A failure to comply with provisions governing the notification of claims under share purchase agreements is an issue that comes before the courts with surprising regularity. Given that such failure could result in any subsequent claim being summarily dismissed, it is self-evident that utmost care must be taken when drafting notices of claim – you rarely get a second chance to make a compliant notification.
In Drax Smart Generation Holdco Ltd v Scottish Power Retailing Holdings Ltd, the High Court of England and Wales held that disparities between the Notice of Claim and the (Amended) Particulars of Claim in respect of how the claimant’s loss was to be determined meant that the claimant had not provided reasonable detail regarding the nature of the claim as required by the SPA. The claimant’s claims were summarily dismissed.
The claim related to an SPA by which the claimant (‘Drax’) purchased the shares in Scottish Power Generation Ltd (‘the Company’) from the defendant (‘Scottish Power’) for £702 million.
One of the assets of the Company was a site known as Damhead Creek II (the ‘Property’), which was a potential site for a new power station. If a power station were to be built, it would need to be connected to the national grid, which would necessitate the laying of cables over land adjacent to the Property owned by a third party. Scottish Power warranted that the benefit of an option agreement requiring the grant of an easement over the third party’s land would be assigned to the Company prior to completion of the SPA and agreed to indemnify Drax for all losses suffered in relation to that option agreement.
Following completion, Drax discovered that the assignment of the option had not been effective, and the option had fallen away. Drax entered into negotiations with the owner of the land adjacent to the Property, Uniper UK Limited (‘Uniper’), and Uniper indicated that it would be willing to grant an easement over a separate cable route on its land at current market rates but the alternative route would lead to increased costs for the Company. In the event that Drax was unable to agree terms with Uniper, it would have to consider applying for a compulsory purchase order. In any event, in December 2022, Drax sold the Company to VPI Generation Limited (‘VPI’).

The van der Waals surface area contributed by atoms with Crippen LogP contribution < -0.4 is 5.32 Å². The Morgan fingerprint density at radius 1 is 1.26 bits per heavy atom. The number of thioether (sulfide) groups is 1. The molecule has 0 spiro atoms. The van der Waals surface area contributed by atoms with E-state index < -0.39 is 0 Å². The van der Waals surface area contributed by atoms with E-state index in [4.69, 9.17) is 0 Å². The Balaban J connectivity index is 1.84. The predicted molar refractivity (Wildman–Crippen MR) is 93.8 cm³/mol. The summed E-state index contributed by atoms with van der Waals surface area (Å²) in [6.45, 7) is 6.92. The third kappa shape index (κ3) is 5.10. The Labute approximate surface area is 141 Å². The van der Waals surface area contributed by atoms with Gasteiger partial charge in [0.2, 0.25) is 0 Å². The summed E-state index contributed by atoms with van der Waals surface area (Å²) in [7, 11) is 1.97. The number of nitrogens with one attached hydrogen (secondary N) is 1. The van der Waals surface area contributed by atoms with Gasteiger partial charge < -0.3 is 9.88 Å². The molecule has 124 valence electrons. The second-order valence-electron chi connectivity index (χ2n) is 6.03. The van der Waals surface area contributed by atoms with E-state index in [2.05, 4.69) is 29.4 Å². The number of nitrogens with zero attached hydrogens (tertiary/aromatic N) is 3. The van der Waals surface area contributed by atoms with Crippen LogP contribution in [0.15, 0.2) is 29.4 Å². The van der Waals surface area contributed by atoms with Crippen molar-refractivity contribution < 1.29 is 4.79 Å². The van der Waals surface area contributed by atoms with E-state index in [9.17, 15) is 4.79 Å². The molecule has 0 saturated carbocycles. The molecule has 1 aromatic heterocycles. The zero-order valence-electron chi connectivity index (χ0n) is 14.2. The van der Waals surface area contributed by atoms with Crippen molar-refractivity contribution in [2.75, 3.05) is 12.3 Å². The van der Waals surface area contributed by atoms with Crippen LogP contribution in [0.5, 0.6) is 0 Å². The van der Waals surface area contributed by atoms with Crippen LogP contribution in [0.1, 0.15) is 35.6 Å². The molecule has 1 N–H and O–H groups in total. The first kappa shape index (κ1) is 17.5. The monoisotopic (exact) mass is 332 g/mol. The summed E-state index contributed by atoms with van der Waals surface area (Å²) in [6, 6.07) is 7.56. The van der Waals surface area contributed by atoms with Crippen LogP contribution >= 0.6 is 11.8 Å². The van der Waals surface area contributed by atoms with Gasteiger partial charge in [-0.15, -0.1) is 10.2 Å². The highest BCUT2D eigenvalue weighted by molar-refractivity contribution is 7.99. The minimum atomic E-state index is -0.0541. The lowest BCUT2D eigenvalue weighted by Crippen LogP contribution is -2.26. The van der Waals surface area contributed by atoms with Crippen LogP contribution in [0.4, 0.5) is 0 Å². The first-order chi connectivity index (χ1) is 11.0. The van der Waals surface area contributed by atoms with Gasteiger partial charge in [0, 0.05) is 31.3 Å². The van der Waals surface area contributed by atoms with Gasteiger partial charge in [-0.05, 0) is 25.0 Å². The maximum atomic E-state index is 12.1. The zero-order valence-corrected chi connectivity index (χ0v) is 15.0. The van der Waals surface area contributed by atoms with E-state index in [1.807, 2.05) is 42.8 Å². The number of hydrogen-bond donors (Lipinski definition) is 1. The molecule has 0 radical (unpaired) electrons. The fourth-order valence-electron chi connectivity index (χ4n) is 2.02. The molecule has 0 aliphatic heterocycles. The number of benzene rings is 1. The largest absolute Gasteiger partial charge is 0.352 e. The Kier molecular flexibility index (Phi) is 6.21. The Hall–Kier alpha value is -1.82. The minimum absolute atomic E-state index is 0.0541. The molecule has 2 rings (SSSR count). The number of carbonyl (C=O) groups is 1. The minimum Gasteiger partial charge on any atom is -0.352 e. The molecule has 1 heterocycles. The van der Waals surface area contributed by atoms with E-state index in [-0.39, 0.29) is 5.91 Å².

The key provision relating to notification for the purpose of Drax’s claim read as follows:
‘[…] the Seller shall not be liable for a claim unless the Buyer has notified the Seller of the claim, stating in reasonable detail the nature of the claim and the amount claimed (detailing the Buyer’s calculation of the Loss thereby alleged to have been suffered) […]’
Drax served a detailed Notice of Claim, providing particulars of the events giving rise to the claims (namely the failure to effectively to assign the benefit of the option to the Company) and making express reference to the relevant provisions of the SPA.With regard to loss, the Notice of Claim stated that despite the sale of the Company to VPI, Drax remained liable for all losses suffered by the Company in this regard. It identified the likely heads of loss as: (i) costs associated with re-negotiating the option (both those incurred to-date and future costs); and (ii) if those negations failed, costs associated with a potential compulsory acquisition of the land, but stated that the losses suffered had yet to crystallise.
When it came to setting out loss in its Particulars of Claim (which it sought to amend), Drax asserted that it had suffered loss directly by way of the diminution in value of the Company (i.e., the difference between the warranted value of the Company with the benefit of the option rights and what Drax contended was now the true value of the Company without the benefit of those rights).